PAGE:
That Hole in the Ground at 415 Madison Will Someday House Entrance to LIRR

| 17 Jul 2023 | 01:30

    415 Madison Ave redux In May of this year I rued the razing of the 24-story tower that was 415 Madison Avenue, a Rudin Management and JP Chase owned building built in the 1950s that is now a gaping hole on Madison between 48th and 49th Streets awaiting the new tower that will include pedestrian access to the LIRR concourse under Grand Central Terminal.

    I remembered the days I had an office in the building in the early aughts and that Rudy Giuliani’s non-starter presidential campaign headquarters was there, too. After the column was in print, I heard from forever West Side politico and faithful Our Town reader–he doesn’t read online–that WMCA radio had offices at 415 Madison Avenue in the 1960s where he volunteered for the station’s Call for Action, a non-profit organization founded by Ellen Sulzberger Straus. WMCA was then owned by Ellen Sulzberger Straus and her husband R. Peter Straus, who are the parents of Our Town’s publisher, Jeanne Straus.

    Call for Action was the first telephone help line in the United States and its purpose was to put the power of the media to work to assist people who had problems with government agencies, landlords, and businesses. Calls coming into WMCA’s Call for Action were primarily about housing problems. Alan Flacks took calls from 5 PM to midnight when city agencies were closed, and he and other volunteers followed up with the callers and the city agencies to make sure that problems were being attended to. If, after investigation, Call for Action couldn’t get the problem resolved, WMCA would bring the issue to the air waves. Within 10 years, Call for Action was operating in 50 states.

    On a personal note, thanks to Alan Flacks for another 415 Madison memory.

    Judge picking time–There will be three open judicial seats on the New York State Supreme Court after the retirement of Judges Roland Acosta and Barbara Kapnick, both sitting in the Appellate Division, First Dept, and Judge Debra James who is sitting on the NY County Supreme Court. As this column goes online and to press, there are six contenders for the three seats. All candidates are Acting Supreme Court Judges and have been reported out twice by Independent Judicial Screening panels. The six candidates are Judge Suzanne Adams, Judge Lyle Frank, Judge Judy H. Kim, Judge Gerald Lebovits, Judge Phaedra F. Perry, Judge Leslie A. Stroth. Candidate Meets and Greets with the Judicial Delegates and Alternate Delegates, who decide which judges will be nominated for the November ballot, are winding down, and on July 20th, the Independent Judicial Screening Panel will report out the additional names of those who will be in the running for the three open seats. After that, there may be more Meets and Greets by the new candidates before the Judicial Convention which will be some time between August 10 and 16. At the convention, the three candidates who will be on the November ballot will be selected by the Judicial Delegates. Between now and the convention and as time and space allows, I will give some background on the candidates.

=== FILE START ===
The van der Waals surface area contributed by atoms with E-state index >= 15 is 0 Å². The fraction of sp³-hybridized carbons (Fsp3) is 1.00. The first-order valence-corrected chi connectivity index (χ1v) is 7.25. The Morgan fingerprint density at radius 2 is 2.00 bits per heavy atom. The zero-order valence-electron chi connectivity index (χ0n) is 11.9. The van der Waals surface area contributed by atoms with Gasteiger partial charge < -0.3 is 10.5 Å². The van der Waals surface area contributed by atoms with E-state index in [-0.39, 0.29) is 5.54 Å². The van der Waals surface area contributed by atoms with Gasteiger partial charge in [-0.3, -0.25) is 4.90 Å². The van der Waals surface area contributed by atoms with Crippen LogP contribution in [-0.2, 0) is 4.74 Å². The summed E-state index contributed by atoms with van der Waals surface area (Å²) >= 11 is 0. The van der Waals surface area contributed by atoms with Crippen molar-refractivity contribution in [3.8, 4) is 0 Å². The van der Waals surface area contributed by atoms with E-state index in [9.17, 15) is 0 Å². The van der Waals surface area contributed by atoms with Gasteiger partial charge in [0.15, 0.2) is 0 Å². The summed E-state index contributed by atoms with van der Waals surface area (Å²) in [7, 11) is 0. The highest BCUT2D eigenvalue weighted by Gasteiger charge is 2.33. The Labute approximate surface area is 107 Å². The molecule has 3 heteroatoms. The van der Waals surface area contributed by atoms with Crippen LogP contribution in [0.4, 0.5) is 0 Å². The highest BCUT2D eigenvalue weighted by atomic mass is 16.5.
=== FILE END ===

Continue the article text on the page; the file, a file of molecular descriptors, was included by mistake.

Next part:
Since January 2016, Judge Lyle Frank has presided over several thousand cases as both a Criminal Court and Civil Court judge. Since 2018 he has been an Acting Justice of the New York State Supreme Court where he has resolved a variety of cases, including personal injury, employment discrimination, civil rights, property disputes, and other matters. Most recently, Judge Frank has made decisions in special proceedings, including one here he ruled that the City of New York could not charge its retirees for health insurance. In another case, he decided that the NYPD was improperly using sealed records. During his time on the bench, Judge Frank has conducted approximately 70 trials to verdict.

    As a participant in the Ronald H. Brown Law School Prep Program for College Students, Judge Frank is a mentor to the next generation of lawyers and judges and currently participates in a special masters program through the New York County Lawyers Association where judges act as mentors to attorneys of color who hope to be judges.

    Prior to taking the bench, Judge Frank served as a legislative attorney for the New York City Council, was an Assistant District Attorney, a civil litigator, and was Chair of Community Board 6 in Manhattan.